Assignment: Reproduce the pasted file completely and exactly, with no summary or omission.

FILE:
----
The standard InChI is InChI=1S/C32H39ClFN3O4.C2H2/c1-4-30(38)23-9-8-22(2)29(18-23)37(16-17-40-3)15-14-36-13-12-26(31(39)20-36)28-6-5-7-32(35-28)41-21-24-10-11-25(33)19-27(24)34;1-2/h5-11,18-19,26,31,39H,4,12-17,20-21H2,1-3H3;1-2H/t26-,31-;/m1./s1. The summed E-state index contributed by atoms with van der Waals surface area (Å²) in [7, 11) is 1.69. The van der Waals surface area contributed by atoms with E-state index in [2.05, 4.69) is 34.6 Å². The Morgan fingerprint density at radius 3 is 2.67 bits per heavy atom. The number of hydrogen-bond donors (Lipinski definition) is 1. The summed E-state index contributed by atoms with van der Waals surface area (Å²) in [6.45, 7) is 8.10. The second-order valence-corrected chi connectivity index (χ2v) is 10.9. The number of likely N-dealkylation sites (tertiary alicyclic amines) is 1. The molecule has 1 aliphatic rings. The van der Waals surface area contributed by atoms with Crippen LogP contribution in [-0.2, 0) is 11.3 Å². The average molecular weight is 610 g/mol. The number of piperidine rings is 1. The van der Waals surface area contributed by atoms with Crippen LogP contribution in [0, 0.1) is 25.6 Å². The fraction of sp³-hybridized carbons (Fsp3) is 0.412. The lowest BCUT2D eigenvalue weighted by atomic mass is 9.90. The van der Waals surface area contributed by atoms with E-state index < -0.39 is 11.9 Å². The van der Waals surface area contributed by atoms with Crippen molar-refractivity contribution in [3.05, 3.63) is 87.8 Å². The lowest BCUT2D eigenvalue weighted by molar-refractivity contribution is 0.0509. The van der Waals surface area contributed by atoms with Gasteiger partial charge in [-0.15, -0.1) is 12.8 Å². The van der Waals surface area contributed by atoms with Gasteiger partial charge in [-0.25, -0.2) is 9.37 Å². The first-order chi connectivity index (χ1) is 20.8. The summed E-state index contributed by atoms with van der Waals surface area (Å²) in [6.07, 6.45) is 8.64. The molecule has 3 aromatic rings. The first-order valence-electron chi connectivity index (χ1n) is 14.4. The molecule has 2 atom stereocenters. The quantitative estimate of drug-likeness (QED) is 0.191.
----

The standard InChI is InChI=1S/C32H39ClFN3O4.C2H2/c1-4-30(38)23-9-8-22(2)29(18-23)37(16-17-40-3)15-14-36-13-12-26(31(39)20-36)28-6-5-7-32(35-28)41-21-24-10-11-25(33)19-27(24)34;1-2/h5-11,18-19,26,31,39H,4,12-17,20-21H2,1-3H3;1-2H/t26-,31-;/m1./s1. The summed E-state index contributed by atoms with van der Waals surface area (Å²) in [7, 11) is 1.69. The van der Waals surface area contributed by atoms with E-state index in [2.05, 4.69) is 34.6 Å². The Morgan fingerprint density at radius 3 is 2.67 bits per heavy atom. The number of hydrogen-bond donors (Lipinski definition) is 1. The summed E-state index contributed by atoms with van der Waals surface area (Å²) in [6.45, 7) is 8.10. The second-order valence-corrected chi connectivity index (χ2v) is 10.9. The number of likely N-dealkylation sites (tertiary alicyclic amines) is 1. The molecule has 1 aliphatic rings. The van der Waals surface area contributed by atoms with Crippen LogP contribution in [-0.2, 0) is 11.3 Å². The average molecular weight is 610 g/mol. The number of piperidine rings is 1. The van der Waals surface area contributed by atoms with Crippen LogP contribution in [0, 0.1) is 25.6 Å². The fraction of sp³-hybridized carbons (Fsp3) is 0.412. The lowest BCUT2D eigenvalue weighted by atomic mass is 9.90. The van der Waals surface area contributed by atoms with E-state index < -0.39 is 11.9 Å². The van der Waals surface area contributed by atoms with Crippen molar-refractivity contribution in [3.05, 3.63) is 87.8 Å². The lowest BCUT2D eigenvalue weighted by molar-refractivity contribution is 0.0509. The van der Waals surface area contributed by atoms with Gasteiger partial charge in [-0.15, -0.1) is 12.8 Å². The van der Waals surface area contributed by atoms with Gasteiger partial charge in [-0.25, -0.2) is 9.37 Å². The first-order chi connectivity index (χ1) is 20.8. The summed E-state index contributed by atoms with van der Waals surface area (Å²) in [6.07, 6.45) is 8.64. The molecule has 3 aromatic rings. The first-order valence-electron chi connectivity index (χ1n) is 14.4. The molecule has 2 atom stereocenters. The quantitative estimate of drug-likeness (QED) is 0.191.